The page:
FDA Clearance of Aptima BV and Aptima CV/TV Molecular Assays Ushers in New Era of Comprehensive and Objective Diagnostic Testing for Vaginitis

–Improved accuracy in identifying bacterial vaginosis (BV),
vulvovaginal candidiasis (Candida vaginitis, CV) and trichomoniasis
(Trichomonas vaginalis, TV) will enable more targeted treatment for
women–

MARLBOROUGH, Mass.–(BUSINESS WIRE)–lt;a href=”https://twitter.com/hashtag/Aptima?src=hash” target=”_blank”gt;#Aptimalt;/agt;–Hologic, Inc. (Nasdaq: HOLX) announced today that the FDA has granted
clearance for its new Aptima® BV and Aptima® CV/TV
assays, which provide an accurate and objective method for diagnosing
vaginitis, a very common and complex health issue affecting millions of
women each year.

About 90 percent of vaginitis is caused by bacterial vaginosis (BV),
vulvovaginal candidiasis (Candida vaginitis, CV, also commonly
known as yeast infections), or Trichomonas vaginalis (TV)
infections, either individually or in combination.1,2 In
fact, BV is the most common vaginal infection in the United States,
affecting an estimated 21 million women ages 14 to 49 years old.3
Diagnosis can be especially complicated due to the prevalence of
co-infections, as approximately 20 to 30 percent of women with BV are
co-infected with Candida species.1 Traditional methods
for diagnosing vaginitis (including microscopy, pH determination and
Nugent scoring) are highly subjective, leading to misdiagnosis and
ineffective treatment.1,2 When diagnosed using traditional
methods and treated based on those subjective results, more than 50
percent of women with vaginitis experience recurring symptoms.1

“Vaginitis is one of the most common reasons women visit a healthcare
provider, and Hologic’s new molecular assays have the potential to
transform how these infections are diagnosed in that very first
appointment,” says Dr. Edward Evantash, an OB-GYN who is medical
director and vice president of medical affairs at Hologic. “The improved
sensitivity and specificity of Hologic’s molecular assays over
traditional methods in determining the underlying cause of vaginitis not
only means identifying the right infection, but enabling the right
treatment and, in turn, reducing the potential for recurrent or
persistent infections.”

Unfortunately, many women self-diagnose and self-treat before visiting a
healthcare provider, assuming that abnormal vaginal discharge, itching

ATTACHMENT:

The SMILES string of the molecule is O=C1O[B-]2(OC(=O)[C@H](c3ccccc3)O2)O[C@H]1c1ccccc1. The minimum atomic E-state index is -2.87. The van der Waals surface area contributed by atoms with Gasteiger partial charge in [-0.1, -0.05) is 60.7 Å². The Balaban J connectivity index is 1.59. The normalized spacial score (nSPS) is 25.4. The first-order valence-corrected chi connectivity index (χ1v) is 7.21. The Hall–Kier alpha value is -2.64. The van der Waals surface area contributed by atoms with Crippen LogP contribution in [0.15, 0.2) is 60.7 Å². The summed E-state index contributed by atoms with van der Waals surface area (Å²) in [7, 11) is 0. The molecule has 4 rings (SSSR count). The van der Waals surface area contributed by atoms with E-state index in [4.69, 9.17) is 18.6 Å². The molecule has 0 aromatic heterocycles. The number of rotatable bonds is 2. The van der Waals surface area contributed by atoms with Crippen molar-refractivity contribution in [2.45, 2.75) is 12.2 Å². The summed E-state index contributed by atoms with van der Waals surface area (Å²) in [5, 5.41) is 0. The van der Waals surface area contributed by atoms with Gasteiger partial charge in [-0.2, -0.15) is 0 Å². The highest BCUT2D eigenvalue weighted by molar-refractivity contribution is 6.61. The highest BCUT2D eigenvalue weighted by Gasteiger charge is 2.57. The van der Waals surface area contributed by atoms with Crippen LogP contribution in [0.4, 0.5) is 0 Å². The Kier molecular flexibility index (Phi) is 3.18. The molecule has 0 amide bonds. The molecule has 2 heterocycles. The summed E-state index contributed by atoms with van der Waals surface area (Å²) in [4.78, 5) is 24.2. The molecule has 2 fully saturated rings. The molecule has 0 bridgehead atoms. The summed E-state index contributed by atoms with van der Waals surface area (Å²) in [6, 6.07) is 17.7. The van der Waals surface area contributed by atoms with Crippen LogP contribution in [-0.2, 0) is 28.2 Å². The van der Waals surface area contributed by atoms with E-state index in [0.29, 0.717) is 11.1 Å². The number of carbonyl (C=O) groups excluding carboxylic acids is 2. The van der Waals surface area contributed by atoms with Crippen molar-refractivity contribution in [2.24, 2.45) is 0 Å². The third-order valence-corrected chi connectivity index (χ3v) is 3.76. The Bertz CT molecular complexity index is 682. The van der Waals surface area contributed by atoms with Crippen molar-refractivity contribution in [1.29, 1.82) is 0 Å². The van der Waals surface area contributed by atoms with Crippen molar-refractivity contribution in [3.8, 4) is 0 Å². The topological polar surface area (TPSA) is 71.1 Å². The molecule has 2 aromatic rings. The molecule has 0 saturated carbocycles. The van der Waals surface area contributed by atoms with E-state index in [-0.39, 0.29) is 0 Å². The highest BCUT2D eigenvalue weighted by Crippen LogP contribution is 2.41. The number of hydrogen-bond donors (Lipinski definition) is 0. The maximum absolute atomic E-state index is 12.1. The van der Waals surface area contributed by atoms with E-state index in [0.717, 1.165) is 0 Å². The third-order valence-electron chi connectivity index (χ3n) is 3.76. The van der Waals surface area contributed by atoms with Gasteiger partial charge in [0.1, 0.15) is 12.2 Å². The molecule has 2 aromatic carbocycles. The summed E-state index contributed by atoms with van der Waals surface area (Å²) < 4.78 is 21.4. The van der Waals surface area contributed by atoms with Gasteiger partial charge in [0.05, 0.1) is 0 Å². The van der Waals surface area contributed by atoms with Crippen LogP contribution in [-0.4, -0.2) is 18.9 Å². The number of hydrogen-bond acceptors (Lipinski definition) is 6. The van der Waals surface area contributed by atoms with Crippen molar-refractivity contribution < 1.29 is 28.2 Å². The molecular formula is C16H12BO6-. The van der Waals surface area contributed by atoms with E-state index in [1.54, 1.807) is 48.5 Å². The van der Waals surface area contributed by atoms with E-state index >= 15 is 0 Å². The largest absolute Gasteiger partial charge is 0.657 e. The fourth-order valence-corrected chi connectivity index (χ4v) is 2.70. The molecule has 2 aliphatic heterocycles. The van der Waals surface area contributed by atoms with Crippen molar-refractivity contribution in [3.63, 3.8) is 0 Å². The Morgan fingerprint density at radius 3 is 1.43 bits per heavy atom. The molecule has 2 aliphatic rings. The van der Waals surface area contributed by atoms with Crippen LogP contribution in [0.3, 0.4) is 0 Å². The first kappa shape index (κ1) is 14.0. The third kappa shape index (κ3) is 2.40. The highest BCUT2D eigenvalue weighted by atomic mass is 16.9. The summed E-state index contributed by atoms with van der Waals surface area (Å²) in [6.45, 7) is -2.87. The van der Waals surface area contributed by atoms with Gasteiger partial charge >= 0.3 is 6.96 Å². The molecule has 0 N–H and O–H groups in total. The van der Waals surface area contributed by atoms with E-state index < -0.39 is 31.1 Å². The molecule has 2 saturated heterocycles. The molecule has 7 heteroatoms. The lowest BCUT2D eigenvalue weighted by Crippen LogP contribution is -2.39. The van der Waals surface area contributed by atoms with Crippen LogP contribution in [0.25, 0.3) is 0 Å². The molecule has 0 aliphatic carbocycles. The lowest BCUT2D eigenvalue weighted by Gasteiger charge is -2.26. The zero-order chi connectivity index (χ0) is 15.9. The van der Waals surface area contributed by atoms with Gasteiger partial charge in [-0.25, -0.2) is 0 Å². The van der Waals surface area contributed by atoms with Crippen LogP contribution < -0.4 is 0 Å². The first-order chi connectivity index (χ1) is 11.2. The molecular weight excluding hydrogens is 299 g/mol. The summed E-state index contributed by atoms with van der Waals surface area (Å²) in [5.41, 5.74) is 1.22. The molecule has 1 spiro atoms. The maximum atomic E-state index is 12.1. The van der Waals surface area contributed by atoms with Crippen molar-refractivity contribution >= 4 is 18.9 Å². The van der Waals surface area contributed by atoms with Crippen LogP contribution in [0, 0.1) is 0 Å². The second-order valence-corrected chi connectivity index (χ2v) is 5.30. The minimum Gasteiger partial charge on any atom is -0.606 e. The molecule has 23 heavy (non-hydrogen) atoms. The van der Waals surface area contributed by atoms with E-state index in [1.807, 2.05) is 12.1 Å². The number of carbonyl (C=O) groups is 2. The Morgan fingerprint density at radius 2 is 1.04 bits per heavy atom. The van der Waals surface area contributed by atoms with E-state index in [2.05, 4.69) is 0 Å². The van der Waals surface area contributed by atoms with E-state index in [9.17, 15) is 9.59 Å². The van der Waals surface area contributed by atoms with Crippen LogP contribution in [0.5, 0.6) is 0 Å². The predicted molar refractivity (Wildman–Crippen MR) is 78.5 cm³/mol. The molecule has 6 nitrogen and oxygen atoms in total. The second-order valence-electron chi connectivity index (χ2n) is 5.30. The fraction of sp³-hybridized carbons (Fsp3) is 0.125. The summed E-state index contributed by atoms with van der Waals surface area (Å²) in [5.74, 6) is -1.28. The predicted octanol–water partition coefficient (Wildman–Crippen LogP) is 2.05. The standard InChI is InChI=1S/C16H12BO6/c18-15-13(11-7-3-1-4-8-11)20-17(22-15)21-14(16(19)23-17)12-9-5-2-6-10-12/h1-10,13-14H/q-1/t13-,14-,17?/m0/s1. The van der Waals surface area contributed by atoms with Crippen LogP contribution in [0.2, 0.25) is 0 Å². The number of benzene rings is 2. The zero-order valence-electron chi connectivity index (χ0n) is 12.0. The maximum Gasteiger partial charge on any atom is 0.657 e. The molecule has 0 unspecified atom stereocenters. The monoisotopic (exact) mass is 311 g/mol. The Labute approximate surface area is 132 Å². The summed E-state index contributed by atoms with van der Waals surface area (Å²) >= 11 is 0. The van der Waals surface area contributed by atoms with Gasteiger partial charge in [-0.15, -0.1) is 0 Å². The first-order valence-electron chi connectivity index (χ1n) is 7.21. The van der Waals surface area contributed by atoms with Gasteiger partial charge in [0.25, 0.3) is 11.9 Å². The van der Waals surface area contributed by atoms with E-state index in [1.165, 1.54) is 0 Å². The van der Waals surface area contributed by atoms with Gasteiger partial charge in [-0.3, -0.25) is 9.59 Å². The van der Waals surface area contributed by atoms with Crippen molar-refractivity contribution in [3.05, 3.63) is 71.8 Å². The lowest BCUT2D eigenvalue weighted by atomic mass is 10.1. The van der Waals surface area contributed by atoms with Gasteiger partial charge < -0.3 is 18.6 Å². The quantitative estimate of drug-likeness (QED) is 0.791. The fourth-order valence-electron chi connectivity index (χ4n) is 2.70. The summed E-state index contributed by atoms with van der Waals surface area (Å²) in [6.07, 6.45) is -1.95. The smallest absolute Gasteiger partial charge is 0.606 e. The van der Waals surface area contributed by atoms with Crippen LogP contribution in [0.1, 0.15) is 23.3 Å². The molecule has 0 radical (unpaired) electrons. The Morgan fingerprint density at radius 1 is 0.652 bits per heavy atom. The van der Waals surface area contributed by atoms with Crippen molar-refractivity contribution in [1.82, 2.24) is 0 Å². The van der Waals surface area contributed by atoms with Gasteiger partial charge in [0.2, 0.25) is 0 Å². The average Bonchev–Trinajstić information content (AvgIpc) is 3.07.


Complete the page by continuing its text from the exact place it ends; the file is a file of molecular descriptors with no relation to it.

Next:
or irritation is due to a simple yeast infection. When BV or TV are left
untreated or not properly treated, these infections can put women at
risk for a wide variety of complications, including an increased chance
of getting a sexually transmitted infection (STI) such as chlamydia or
HIV, pelvic inflammatory disease, and pregnancy-related risks including
premature delivery, low birth weight and infertility.1,2

Hologic’s commitment to women’s health and well-being

Building on Hologic’s commitment to women’s health, the Company’s
Diagnostic Solutions division continues to make advancements in
molecular testing. It provides state-of-the-art molecular testing for
cervical cancer and the detection of most STIs, including chlamydia,
gonorrhea, Mycoplasma genitalium, trichomoniasis, HIV, HPV and
hepatitis B and C. “With these latest FDA clearances, we now have 16
assays in the U.S. that help advance women’s health and more,” said Tom
West, Division President, Diagnostic Solutions. “This suite of new
molecular tests for vaginitis is a prime example of Hologic’s investment
in technologies that introduce greater accuracy – and peace of mind –
for laboratorians, healthcare providers and ultimately the women we
serve.”

About vaginitis, a very common and complex health issue

Vaginitis is a general term for disorders of the vagina caused by
infection, inflammation or changes in the normal vaginal flora. Symptoms
of vaginitis can vary but may include vaginal discharge, odor and
itching; pain during urination or sexual intercourse; or spotting or
bleeding, among others. The three causes of vaginitis that Hologic’s new
FDA-cleared assays address – BV, yeast infections and TV – are
similar and often misdiagnosed, which can lead to improper treatment.
However, each cause of vaginitis has its own characteristics,
consequences and treatment recommendations.

  • Bacterial Vaginosis (BV) – BV is the most common vaginal
    infection and occurs when there is an imbalance of naturally occurring